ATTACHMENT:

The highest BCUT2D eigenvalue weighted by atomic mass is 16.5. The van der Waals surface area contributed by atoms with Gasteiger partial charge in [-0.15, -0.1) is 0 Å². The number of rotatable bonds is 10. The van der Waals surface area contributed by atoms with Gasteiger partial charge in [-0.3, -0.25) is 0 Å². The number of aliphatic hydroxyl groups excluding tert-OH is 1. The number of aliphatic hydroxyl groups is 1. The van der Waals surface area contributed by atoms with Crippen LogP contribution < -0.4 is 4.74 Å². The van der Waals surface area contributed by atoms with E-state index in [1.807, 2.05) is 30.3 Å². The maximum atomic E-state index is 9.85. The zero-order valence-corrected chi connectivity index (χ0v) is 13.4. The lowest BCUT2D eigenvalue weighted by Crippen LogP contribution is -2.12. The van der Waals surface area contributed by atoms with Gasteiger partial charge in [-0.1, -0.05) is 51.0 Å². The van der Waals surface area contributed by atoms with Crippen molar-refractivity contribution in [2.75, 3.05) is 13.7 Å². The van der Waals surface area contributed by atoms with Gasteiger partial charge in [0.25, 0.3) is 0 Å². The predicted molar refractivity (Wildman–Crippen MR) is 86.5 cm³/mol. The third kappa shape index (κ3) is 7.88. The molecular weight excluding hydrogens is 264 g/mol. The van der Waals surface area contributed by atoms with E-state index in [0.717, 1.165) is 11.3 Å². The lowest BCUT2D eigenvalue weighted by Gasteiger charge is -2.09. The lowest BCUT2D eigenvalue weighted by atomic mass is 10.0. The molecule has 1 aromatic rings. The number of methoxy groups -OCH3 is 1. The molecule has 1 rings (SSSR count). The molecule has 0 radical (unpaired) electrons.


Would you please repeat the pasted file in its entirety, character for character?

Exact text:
The highest BCUT2D eigenvalue weighted by atomic mass is 16.5. The van der Waals surface area contributed by atoms with Gasteiger partial charge in [-0.15, -0.1) is 0 Å². The number of rotatable bonds is 10. The van der Waals surface area contributed by atoms with Gasteiger partial charge in [-0.3, -0.25) is 0 Å². The number of aliphatic hydroxyl groups excluding tert-OH is 1. The number of aliphatic hydroxyl groups is 1. The van der Waals surface area contributed by atoms with Crippen LogP contribution < -0.4 is 4.74 Å². The van der Waals surface area contributed by atoms with E-state index in [1.807, 2.05) is 30.3 Å². The maximum atomic E-state index is 9.85. The zero-order valence-corrected chi connectivity index (χ0v) is 13.4. The lowest BCUT2D eigenvalue weighted by Crippen LogP contribution is -2.12. The van der Waals surface area contributed by atoms with Gasteiger partial charge in [-0.1, -0.05) is 51.0 Å². The van der Waals surface area contributed by atoms with Crippen molar-refractivity contribution in [2.75, 3.05) is 13.7 Å². The van der Waals surface area contributed by atoms with Gasteiger partial charge in [0.25, 0.3) is 0 Å². The predicted molar refractivity (Wildman–Crippen MR) is 86.5 cm³/mol. The third kappa shape index (κ3) is 7.88. The molecular weight excluding hydrogens is 264 g/mol. The van der Waals surface area contributed by atoms with E-state index in [0.717, 1.165) is 11.3 Å². The lowest BCUT2D eigenvalue weighted by Gasteiger charge is -2.09. The lowest BCUT2D eigenvalue weighted by atomic mass is 10.0. The molecule has 1 aromatic rings. The number of methoxy groups -OCH3 is 1. The molecule has 1 rings (SSSR count). The molecule has 0 radical (unpaired) electrons.